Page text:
Containership to Convert to Synthetic Fuel
ROTTERDAM – Today in Rotterdam Wessels Marine and MAN Energy Systems announced an innovative project to convert the containership Wes Amelie to run on Synthetic Natural Gas (SNG).
While SNG today is far to sparse and expensive to make it a near term commercial reality, this step forward is significant in that a ship outfitted with an MAN propulsion unit to run on LNG would need no modification to have it run on SNG, effectively making it ‘future proof’ while helping to dispel the notion that LNG is merely a bridge step to strict new emission regulations which seek to cut greenhouse gas emissions from the maritime sector 50% by 2050.
Wes Amelie, the 1,036-teu feeder container ship which was retrofitted in 2017 to run on LNG, will use liquefied SNG (Synthetic Natural Gas) produced from renewable electrical energy as drop-in fuel. The companies are cooperating on the Wes Amelie project with Nauticor, the LNG transportation company, and Unifeeder, the charter company.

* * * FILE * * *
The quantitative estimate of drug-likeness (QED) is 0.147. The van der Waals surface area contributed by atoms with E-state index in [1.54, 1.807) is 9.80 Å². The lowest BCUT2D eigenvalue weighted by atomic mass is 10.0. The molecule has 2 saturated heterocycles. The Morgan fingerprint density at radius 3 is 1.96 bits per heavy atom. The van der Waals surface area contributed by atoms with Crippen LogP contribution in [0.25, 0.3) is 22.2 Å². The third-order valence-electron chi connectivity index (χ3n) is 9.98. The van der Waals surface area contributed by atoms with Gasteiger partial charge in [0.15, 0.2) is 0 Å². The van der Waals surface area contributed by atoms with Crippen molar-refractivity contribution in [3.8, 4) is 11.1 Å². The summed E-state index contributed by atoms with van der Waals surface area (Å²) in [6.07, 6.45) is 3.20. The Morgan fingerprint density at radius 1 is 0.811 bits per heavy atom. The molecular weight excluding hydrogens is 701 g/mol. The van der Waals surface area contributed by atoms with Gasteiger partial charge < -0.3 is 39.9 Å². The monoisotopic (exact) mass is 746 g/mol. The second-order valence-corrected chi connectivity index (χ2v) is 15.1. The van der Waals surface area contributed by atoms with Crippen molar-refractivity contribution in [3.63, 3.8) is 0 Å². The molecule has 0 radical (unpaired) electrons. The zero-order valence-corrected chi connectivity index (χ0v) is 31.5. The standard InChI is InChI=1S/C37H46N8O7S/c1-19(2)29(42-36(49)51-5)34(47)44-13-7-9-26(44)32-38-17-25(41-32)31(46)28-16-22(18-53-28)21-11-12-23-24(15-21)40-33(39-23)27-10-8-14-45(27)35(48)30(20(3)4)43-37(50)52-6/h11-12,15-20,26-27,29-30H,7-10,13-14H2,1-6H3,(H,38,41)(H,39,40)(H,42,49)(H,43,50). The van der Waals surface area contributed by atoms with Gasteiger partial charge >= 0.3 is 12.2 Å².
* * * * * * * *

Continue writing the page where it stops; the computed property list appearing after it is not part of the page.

“The Wes Amelie project has always been about demonstrating the technologically doable while pointing out the regulatory actions necessary to make it possible,” said Christian Hoepfner, Managing Owner of Wessels Marine, Hamburg. “The initial retrofit to LNG took support from the German Government to be financially viable, but it was a huge success for the environment in that it drastically reduced emissions. As a consequence, there now is a retrofit program in place to make more retrofits happen.”
This latest announcement is a demonstrator project to show that SNG can successfully be used as shipping fuel, 20 of the 120 tons of LNG that the Wes Amelie typically uses per round trip will be replaced by climate-neutral SNG. As a result, CO2 emissions are expected to decline by 56 tons for this trip.
“This is another important milestone and proof of concept for the Maritime Energy Transition, the initiative we have been driving since 2016,” said Stefan Eefting Head, of MAN PrimeServ in Augsburg.
The Wes Amelie, owned and managed by Wessels Reederei (Haren/Ems), previously made headlines in 2017 when its MAN 8L48/60B main engine was retrofitted to its current, four-stroke MAN 51/60DF unit that enables dual-fuel operation – the first such conversion of its type the world had ever seen.